I talk a big talk about body confidence and loving the body you have.  I truly know that is the foundation of healthful living.  I know that my body is incredible and just as impressive as that woman running without a tank top, but what I learned that day was that I didn’t believe it yet.  Not deep down, not for myself.  I was ashamed of my body.  So ashamed that I thought my body might be offensive.

At that moment I knew I needed to make a change.  I needed to shock myself into believing, not just knowing, how incredibly spectacular my body was.  It wasn’t something to be ashamed of, or hide, it was something to be proud of.  So I decided to do the unthinkable; I would run every run from here on out, as long as it’s not cold or raining, without a shirt.  I would force myself to show off the body I have and be proud of every single roll.  So every day since then, and I run at least five days a week, I have ran without a shirt on. 

Sure, the first time was a little weird.  When I got out of my car, bare bellied, I worried about every glance.  With my stomach being about as pale as a piece of paper, it felt like a target that was bound to steer every eye, but I reminded myself that if I look up, they probably will too.  With a deep breath, I started.  I could feel my midsection move about each time my sole hit the pavement, giving me a lurch of insecurity with every jiggle, but I trudged forward, head high, determined.  And you want to know what?  The longer I went, the more lost in my run I became, the less I noticed the wiggle or anyone staring.  In fact, it seemed that no one actually cared, and instead of a jiggle in my midsection, I began to feel more of my abdominals as they pushed a pulled, keeping me stable and strong.  Then, that blessed breeze came, grazing my back and cooling each cell as it ran by.  I was comfortable, or at least as comfortable as I could be, running in 87 degree heat.  More then anything, I was proud.  I was a the type of girl that ran in only a sports bra.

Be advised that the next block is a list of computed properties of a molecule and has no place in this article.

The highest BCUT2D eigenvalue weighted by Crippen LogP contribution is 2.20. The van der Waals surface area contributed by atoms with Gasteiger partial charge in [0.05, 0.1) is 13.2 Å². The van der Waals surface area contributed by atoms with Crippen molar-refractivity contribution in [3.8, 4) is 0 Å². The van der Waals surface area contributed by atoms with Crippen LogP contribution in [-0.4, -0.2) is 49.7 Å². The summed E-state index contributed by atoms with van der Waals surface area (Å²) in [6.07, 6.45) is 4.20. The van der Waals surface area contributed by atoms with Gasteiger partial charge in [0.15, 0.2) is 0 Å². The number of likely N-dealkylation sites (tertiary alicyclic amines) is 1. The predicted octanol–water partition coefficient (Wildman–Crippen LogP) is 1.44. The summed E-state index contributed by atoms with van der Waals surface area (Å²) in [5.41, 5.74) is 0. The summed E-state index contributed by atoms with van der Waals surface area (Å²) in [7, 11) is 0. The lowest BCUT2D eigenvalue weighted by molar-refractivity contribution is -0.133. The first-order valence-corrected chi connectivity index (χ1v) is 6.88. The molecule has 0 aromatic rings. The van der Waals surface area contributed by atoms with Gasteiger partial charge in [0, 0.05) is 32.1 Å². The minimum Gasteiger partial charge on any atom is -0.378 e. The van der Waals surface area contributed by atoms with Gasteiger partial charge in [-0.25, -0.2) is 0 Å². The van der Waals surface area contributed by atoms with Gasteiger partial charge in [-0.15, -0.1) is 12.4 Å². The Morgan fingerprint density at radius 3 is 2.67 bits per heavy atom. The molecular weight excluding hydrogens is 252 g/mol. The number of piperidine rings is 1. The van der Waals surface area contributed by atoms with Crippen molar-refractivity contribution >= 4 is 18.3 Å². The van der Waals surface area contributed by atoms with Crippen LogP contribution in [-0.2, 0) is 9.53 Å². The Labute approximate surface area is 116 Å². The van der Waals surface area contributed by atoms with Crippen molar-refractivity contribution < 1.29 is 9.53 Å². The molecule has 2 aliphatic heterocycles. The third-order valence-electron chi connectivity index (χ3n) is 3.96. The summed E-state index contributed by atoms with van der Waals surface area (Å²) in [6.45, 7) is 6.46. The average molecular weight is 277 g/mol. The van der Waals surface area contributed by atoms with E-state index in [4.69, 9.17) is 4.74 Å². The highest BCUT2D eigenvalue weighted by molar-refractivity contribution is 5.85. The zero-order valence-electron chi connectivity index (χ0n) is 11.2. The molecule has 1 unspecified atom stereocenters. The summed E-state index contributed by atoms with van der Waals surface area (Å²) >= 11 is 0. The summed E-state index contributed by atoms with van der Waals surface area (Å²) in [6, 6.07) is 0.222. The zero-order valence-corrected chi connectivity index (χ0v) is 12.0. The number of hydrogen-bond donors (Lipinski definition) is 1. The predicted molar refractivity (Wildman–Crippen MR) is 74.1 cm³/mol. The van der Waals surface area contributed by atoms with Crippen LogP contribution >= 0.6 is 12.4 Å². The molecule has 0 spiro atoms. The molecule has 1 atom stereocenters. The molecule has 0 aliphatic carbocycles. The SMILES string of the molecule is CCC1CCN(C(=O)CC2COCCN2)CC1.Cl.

I have been doing this for almost three weeks now and I often wonder why I hadn’t done it years before.  It’s so much better then running with any sweat wicking shirt.  It’s funny, now I am downright brazen about it.  I have gone to wearing shorter shorts and not even wearing a shirt walking to my car in my apartment complex, as I head to the trail.  I even posted a few photos, sans shirt.  I figure this is my body, like it, don’t like it, I don’t really care, but I am not ashamed of it.  I can say that with real clarity now.  Pretending to be confident enough to wear only a sports bra has made me confident enough to wear only a sports bra.  So if you are like me, and maybe feeling a bit ashamed of the body you have, believe this: your body is spectacular.  It deserves to be shown off, and the more you show it off, the more you will notice people staring at you in appreciation, not disgust. 

Last week I saw that girl again, we nodded at each other and smiled in what felt like understanding, with both of our bellies bared for all to see, both beautiful and unique.  I no longer saw her as the goal to become, but rather my equal.   Your belly too, or your thighs, or your arms or whatever, are beautiful and unique.  In fact they are remarkable, just as you are.  Every jiggle has purpose, so be proud.  Show off that incredible body of yours, heck, be brazen about it.

Talk soon,


PS: Me and my bare belly.